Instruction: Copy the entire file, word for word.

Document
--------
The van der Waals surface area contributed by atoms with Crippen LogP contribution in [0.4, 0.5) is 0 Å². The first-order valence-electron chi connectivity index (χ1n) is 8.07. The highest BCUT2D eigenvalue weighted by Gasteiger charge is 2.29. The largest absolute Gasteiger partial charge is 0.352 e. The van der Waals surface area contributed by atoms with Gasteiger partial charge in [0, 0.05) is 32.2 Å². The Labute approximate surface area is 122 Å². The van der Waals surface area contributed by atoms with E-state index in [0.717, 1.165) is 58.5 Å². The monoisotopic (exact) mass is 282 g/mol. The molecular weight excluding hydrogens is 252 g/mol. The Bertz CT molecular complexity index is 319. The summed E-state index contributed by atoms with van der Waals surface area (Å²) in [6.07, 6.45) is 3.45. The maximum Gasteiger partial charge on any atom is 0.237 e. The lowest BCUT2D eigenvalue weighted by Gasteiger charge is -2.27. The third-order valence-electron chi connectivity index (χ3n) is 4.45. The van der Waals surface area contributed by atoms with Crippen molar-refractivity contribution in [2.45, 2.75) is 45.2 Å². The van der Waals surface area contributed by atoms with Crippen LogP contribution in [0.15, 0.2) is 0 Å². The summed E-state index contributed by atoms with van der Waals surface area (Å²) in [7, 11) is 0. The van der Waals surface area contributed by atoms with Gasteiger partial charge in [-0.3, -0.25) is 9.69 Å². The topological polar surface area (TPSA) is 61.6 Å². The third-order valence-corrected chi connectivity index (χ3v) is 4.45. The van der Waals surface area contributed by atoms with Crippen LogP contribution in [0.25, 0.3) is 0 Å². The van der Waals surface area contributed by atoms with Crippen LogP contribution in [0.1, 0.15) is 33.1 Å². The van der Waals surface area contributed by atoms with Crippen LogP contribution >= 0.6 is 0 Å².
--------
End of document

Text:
The van der Waals surface area contributed by atoms with Crippen LogP contribution in [0.4, 0.5) is 0 Å². The first-order valence-electron chi connectivity index (χ1n) is 8.07. The highest BCUT2D eigenvalue weighted by Gasteiger charge is 2.29. The largest absolute Gasteiger partial charge is 0.352 e. The van der Waals surface area contributed by atoms with Gasteiger partial charge in [0, 0.05) is 32.2 Å². The Labute approximate surface area is 122 Å². The van der Waals surface area contributed by atoms with E-state index in [0.717, 1.165) is 58.5 Å². The monoisotopic (exact) mass is 282 g/mol. The molecular weight excluding hydrogens is 252 g/mol. The Bertz CT molecular complexity index is 319. The summed E-state index contributed by atoms with van der Waals surface area (Å²) in [6.07, 6.45) is 3.45. The maximum Gasteiger partial charge on any atom is 0.237 e. The lowest BCUT2D eigenvalue weighted by Gasteiger charge is -2.27. The third-order valence-electron chi connectivity index (χ3n) is 4.45. The van der Waals surface area contributed by atoms with Crippen molar-refractivity contribution in [2.45, 2.75) is 45.2 Å². The van der Waals surface area contributed by atoms with Crippen LogP contribution in [0.15, 0.2) is 0 Å². The summed E-state index contributed by atoms with van der Waals surface area (Å²) in [7, 11) is 0. The van der Waals surface area contributed by atoms with Gasteiger partial charge in [-0.3, -0.25) is 9.69 Å². The topological polar surface area (TPSA) is 61.6 Å². The third-order valence-corrected chi connectivity index (χ3v) is 4.45. The van der Waals surface area contributed by atoms with Crippen LogP contribution in [0.25, 0.3) is 0 Å². The van der Waals surface area contributed by atoms with Crippen LogP contribution in [0.1, 0.15) is 33.1 Å². The van der Waals surface area contributed by atoms with Crippen LogP contribution >= 0.6 is 0 Å².